Michael Johnson "Tiger Mandingo" could get a new trial due to foolishness from prosecutors withholding evidence from Johnson’s attorneys “to gain a strategic advantage.” Michael Johnson was sentenced to 30 years for infecting a sexual partner with HIV. Even though, the guy was barebacking like crazy, but I won't get into that right now.
Excoriating prosecutors for deliberately withholding evidence, a court of appeals has ordered a new trial for Michael Johnson, better known as Tiger Mandingo, who was convicted last year for “recklessly” infecting a person with HIV and exposing or attempting to expose four others.
The Missouri Court of Appeals found that prosecutors withheld until the last minute recordings of phone conversations Johnson had made from prison — and that they did so deliberately “to gain a strategic advantage” over Johnson’s defense attorneys. The court quoted an unnamed prosecutor stating, “If we disclose [the recordings] to the defense, they’ll tell their client. And I’m not impugning anyone’s integrity, I’d do the same thing: Hey, they’re listening to your conversations, shut up. So we don’t disclose them until toward the end.”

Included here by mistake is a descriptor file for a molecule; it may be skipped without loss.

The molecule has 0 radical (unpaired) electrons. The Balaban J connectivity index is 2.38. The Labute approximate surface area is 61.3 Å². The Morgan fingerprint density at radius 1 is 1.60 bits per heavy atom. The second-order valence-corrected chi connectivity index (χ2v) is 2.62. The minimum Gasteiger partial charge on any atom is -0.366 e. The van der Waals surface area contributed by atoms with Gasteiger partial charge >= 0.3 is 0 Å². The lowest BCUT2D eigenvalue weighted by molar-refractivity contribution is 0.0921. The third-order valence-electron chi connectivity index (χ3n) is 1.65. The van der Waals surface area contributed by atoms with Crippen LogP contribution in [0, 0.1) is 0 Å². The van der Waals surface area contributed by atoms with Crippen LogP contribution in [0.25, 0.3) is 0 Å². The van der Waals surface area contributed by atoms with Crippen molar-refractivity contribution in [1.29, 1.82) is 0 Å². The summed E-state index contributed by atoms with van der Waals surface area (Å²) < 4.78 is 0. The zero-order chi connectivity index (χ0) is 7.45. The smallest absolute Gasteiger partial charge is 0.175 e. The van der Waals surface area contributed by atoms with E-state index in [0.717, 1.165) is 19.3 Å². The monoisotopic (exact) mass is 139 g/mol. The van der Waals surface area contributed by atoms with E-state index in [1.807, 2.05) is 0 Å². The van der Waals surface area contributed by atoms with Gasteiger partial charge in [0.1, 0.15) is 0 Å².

Withholding evidence is a serious breach of prosecutorial ethics. The court found that prosecutors had waited to disclose the recordings until, effectively, the morning the trial began, depriving Johnson’s attorneys of time to plan an adequate defense. A spokesperson for the prosecution did not immediately respond to a request for comment.
Laws that penalize HIV-positive people for having sex without disclosing they have the virus are controversial, and the penalties can be severe. Johnson was sentenced to 30 years in prison.